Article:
> >> http://www.ubuntu.com/getubuntu/upgrading
> >
> > For the who-knows-what-time, "-d" upgrades you to the latest
> > development release!
> >
>
> point taken. correction.. use -c for a release upgrade.
>
>
> steve
>
>
Or:
update-manager --dist-upgrade
to actually /do/ it instead of just checking.

Cybe R. Wizard
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Old 05-03-2010, 04:24 AM
"Cybe R. Wizard"
 
Default Upgrading

On Sun, 2 May 2010 15:44:24 -0400
Tom H <tomh0665@gmail.com> wrote:

> I hope that I did not sound too harsh... But it is worrying that so
> many people want to use the "-d" (or even "--devel-release"!).
> Thankfully, I suspect that if you use it now, nothing will happen
> because I don't think that the first alpha of MM (I have forgotten
> what the letters stand for)

You are right and thank you for straightening me on that. And I'm
pretty sure the next version is(n't):
Meditating Monk. (...ey)
And you right that the next dev version is not yet rolled out.

>, but in a week/month/whatever you would
> skip 10.04 with that command (unless there is some kind of failsafe
> warning before the upgrade is run).
>
> "-c" is to check whether an upgrade is available.

update-manager --dist-upgrade
to actually get the upgrade.

Cybe R. Wizard
--
When Windows are opened the bugs come in.
Winduhs

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Old 05-03-2010, 06:13 AM
NoOp
 
Default Upgrading

On 05/02/2010 09:15 PM, Cybe R. Wizard wrote:
...
> The Ubuntu Way is with the Update-Manager.
> At the terminal issue the command:
> sudo update-manager -d
> and it will show if there is a new version available.

I suggest you read:

$ man update-manager

and

https://help.ubuntu.com/community/LucidUpgrades
http://www.ubuntu.com/getubuntu/upgrading
https://help.ubuntu.com/community/UpgradeNotes



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Old 05-03-2010, 01:14 PM
Karl Larsen
 
Default Upgrading

On 05/03/2010 12:13 AM, NoOp wrote:
> On 05/02/2010 09:15 PM, Cybe R. Wizard wrote:
> ...
>
>> The Ubuntu Way is with the Update-Manager.
>> At the terminal issue the command:
>> sudo update-manager -d
>> and it will show if there is a new version available.
>>
> I suggest you read:
>
> $ man update-manager
>
> and
>
> https://help.ubuntu.com/community/LucidUpgrades
> http://www.ubuntu.com/getubuntu/upgrading
> https://help.ubuntu.com/community/UpgradeNotes
>
>
>
>
I used the Update Manager on my 8.10 Ubuntu to update the
system and then used it to upgrade to version 9.04. Here are notes I
took on the 8.10 version while it was being upgraded:


I am on 8.10 and getting 110 updates. When this is complete in
an hour I will try to upgrade to 9.04 which I can do with even this
early version. It will be a one step update as expected and both
versions use Grub1. It will be interesting to see if this note will
appear on my new 9.04 version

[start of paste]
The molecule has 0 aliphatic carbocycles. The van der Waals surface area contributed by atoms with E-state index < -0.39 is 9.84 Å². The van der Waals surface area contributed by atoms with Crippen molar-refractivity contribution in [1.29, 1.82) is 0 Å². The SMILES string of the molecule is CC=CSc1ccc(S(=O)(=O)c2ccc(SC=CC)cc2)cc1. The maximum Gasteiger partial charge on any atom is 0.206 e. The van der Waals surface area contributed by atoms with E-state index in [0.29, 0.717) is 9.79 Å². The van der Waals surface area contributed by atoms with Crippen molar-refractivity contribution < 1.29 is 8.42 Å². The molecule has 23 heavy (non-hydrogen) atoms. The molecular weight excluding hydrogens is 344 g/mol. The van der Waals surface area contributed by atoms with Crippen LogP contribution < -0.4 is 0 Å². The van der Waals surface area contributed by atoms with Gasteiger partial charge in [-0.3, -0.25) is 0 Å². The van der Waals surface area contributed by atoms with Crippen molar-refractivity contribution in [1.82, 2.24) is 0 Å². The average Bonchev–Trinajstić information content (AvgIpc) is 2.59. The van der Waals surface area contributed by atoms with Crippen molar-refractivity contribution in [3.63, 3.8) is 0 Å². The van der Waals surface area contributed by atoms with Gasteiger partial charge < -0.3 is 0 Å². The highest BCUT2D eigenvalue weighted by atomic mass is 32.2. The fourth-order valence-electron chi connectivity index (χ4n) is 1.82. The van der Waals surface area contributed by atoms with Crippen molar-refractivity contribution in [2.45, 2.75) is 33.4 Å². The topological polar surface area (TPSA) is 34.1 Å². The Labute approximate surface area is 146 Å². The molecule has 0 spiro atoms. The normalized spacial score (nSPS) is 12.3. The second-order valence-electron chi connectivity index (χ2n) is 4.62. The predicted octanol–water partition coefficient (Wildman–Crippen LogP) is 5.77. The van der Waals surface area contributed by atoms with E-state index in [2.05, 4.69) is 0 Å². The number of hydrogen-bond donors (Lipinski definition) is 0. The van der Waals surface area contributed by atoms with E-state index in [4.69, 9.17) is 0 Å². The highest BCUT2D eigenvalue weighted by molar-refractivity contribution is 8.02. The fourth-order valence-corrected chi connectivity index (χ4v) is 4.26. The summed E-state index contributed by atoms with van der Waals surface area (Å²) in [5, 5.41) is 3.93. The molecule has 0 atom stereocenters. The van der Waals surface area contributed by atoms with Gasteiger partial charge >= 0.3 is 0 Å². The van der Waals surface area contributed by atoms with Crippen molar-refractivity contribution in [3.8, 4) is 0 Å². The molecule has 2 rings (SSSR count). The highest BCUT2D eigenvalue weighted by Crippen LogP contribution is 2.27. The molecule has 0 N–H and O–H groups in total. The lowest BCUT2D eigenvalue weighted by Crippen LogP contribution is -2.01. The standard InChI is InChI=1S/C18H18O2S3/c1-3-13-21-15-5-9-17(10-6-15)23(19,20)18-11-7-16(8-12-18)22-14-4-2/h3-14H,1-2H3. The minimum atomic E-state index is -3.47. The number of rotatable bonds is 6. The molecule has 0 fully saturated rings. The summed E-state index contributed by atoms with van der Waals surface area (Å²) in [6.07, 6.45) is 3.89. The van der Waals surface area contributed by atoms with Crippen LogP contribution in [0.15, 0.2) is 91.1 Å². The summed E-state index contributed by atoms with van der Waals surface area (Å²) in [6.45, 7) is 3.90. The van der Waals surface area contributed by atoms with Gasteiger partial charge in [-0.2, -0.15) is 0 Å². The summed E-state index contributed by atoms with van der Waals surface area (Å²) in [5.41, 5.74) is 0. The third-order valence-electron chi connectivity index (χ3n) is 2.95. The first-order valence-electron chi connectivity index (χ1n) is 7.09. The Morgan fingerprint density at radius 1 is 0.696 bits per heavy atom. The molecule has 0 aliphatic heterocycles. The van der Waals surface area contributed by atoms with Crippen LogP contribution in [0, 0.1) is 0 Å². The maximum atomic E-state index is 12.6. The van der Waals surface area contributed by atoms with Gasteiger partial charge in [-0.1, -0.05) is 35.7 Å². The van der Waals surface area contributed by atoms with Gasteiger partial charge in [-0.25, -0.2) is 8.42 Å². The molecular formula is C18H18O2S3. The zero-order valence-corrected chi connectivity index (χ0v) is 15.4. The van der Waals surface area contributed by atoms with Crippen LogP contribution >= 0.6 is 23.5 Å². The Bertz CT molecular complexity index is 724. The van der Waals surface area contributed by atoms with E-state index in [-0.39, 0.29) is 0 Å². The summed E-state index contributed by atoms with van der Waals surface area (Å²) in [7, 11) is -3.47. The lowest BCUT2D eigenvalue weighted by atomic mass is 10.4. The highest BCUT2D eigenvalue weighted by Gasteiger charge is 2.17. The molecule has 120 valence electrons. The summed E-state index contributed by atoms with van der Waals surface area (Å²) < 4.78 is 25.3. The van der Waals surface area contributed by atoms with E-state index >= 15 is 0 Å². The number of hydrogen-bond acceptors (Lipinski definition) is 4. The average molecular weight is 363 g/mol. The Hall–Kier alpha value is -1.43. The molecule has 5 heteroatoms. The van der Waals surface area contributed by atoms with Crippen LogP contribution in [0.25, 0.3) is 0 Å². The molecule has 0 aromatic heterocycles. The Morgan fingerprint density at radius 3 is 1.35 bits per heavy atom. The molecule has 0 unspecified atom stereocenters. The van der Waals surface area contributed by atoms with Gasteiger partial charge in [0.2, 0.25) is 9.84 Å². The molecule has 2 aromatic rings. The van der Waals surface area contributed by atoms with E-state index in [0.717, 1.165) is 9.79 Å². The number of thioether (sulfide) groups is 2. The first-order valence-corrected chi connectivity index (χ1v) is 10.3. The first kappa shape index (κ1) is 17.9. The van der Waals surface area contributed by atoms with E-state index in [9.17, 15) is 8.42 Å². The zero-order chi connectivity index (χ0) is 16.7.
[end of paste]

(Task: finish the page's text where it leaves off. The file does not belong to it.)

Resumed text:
Also I am using a partition for /home/karl and this is loaded
by /etc/fstab and the partition is /dev/sda5. Be interesting if the
update will bring this along. All it needs to do is use the old /etc/fstab.

The Upgrade is 1066 files taking 3 hours to download on my slow
Qwest Internet. It does seem to be working fine.

I can't find any bad problems. When you boot up it looks like
8.11 but then it changes and asks for a name and password. After that it
looks like 9.04
and the the hard drive is still busy sorting out the new system.

It appears that the upgrade from 8.10 to 9.04 was a success. I used
the $ cat /etc/issue to determine for sure it did update.

My gut feeling is that you can upgrade this way and it will
work but it is VERY important to have the old version fully updated and
nothing working while the update is taking place.


73 Karl



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Old 02-19-2012, 07:28 AM
Bill Vance
 
Default Upgrading

Howdy;

Running 10.04 here, and experiencing a little confusion in the docs
about upgrading.

Which command(s) just upgrade the software, and,
which one(s) upgrade the entire OS?

Thanks in advance.

Bill



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Old 02-19-2012, 02:28 PM
Waleed Hamra
 
Default Upgrading

On 19/02/12 10:28, Bill Vance wrote:
> Howdy;
>
> Running 10.04 here, and experiencing a little confusion in the docs
> about upgrading.
>
> Which command(s) just upgrade the software, and,
> which one(s) upgrade the entire OS?
>
> Thanks in advance.
>
> Bill
>
>
>

if you use apt-get, to update all software on your system, while
sticking to release 10.04, you use:

sudo apt-get dist-upgrade

this above command will try to solve all dependencies, and will end up
with a result of upgrading some packages, and might even remove
packages, if deemed no longer unnecessary, or conflicting with newer
packages. for an apt-get command that only upgrades, and won't remove
conflicting packages (which means wont install some new packages), you
can use:

sudo apt-get upgrade

if you use aptitude, which i usually prefer, the equivalent of the above
commands is:

sudo aptitude full-upgrade

sudo aptitude safe-upgrade

all the above commands update packages from your current release, that
is, you stay on 10.04.

now if you want to upgrade the release, and get a newer one, like 10.10,
11.04 or 11.10, there's another special command-line update for these. i
am not sure how it'll react to having more than one release to upgrade
to (3 stable ones in your case), but from my experience with upgrades to
the next release directly, you use:

sudo do-release-upgrade

it's an interactive program, that will ask you few questions.
note, you need to have the package "update-manager-core" installed, to
have that program.

hope this helps

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Lead Technician at Illusion Computers Megastore